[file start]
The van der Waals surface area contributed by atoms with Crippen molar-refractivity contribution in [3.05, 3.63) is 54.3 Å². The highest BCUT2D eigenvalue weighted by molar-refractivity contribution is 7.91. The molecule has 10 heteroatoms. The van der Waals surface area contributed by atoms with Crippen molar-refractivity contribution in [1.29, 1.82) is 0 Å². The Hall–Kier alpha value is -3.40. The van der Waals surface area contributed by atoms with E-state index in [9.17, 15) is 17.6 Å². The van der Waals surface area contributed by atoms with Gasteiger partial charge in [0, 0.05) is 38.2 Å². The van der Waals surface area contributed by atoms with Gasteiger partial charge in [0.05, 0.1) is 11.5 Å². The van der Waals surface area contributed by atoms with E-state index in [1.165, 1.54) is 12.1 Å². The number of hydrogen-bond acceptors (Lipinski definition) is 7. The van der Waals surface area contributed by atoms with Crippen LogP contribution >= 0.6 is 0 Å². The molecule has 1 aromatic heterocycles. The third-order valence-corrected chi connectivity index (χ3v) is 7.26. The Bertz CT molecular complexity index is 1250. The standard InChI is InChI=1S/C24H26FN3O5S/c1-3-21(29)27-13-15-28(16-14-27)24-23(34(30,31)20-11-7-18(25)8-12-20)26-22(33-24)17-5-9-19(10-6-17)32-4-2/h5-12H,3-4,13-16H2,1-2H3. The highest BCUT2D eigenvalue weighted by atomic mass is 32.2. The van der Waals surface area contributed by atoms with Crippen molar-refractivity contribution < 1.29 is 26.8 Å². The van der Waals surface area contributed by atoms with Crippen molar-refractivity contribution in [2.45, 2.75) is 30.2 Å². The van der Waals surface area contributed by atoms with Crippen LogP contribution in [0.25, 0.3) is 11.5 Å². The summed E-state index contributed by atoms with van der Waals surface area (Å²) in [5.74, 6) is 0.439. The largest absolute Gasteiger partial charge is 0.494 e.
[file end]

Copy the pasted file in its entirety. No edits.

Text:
The van der Waals surface area contributed by atoms with Crippen molar-refractivity contribution in [3.05, 3.63) is 54.3 Å². The highest BCUT2D eigenvalue weighted by molar-refractivity contribution is 7.91. The molecule has 10 heteroatoms. The van der Waals surface area contributed by atoms with Crippen molar-refractivity contribution in [1.29, 1.82) is 0 Å². The Hall–Kier alpha value is -3.40. The van der Waals surface area contributed by atoms with E-state index in [9.17, 15) is 17.6 Å². The van der Waals surface area contributed by atoms with Gasteiger partial charge in [0, 0.05) is 38.2 Å². The van der Waals surface area contributed by atoms with Gasteiger partial charge in [0.05, 0.1) is 11.5 Å². The van der Waals surface area contributed by atoms with E-state index in [1.165, 1.54) is 12.1 Å². The number of hydrogen-bond acceptors (Lipinski definition) is 7. The van der Waals surface area contributed by atoms with Crippen LogP contribution >= 0.6 is 0 Å². The molecule has 1 aromatic heterocycles. The third-order valence-corrected chi connectivity index (χ3v) is 7.26. The Bertz CT molecular complexity index is 1250. The standard InChI is InChI=1S/C24H26FN3O5S/c1-3-21(29)27-13-15-28(16-14-27)24-23(34(30,31)20-11-7-18(25)8-12-20)26-22(33-24)17-5-9-19(10-6-17)32-4-2/h5-12H,3-4,13-16H2,1-2H3. The highest BCUT2D eigenvalue weighted by atomic mass is 32.2. The van der Waals surface area contributed by atoms with Crippen molar-refractivity contribution < 1.29 is 26.8 Å². The van der Waals surface area contributed by atoms with Crippen molar-refractivity contribution in [2.45, 2.75) is 30.2 Å². The van der Waals surface area contributed by atoms with Crippen LogP contribution in [0.25, 0.3) is 11.5 Å². The summed E-state index contributed by atoms with van der Waals surface area (Å²) in [5.74, 6) is 0.439. The largest absolute Gasteiger partial charge is 0.494 e.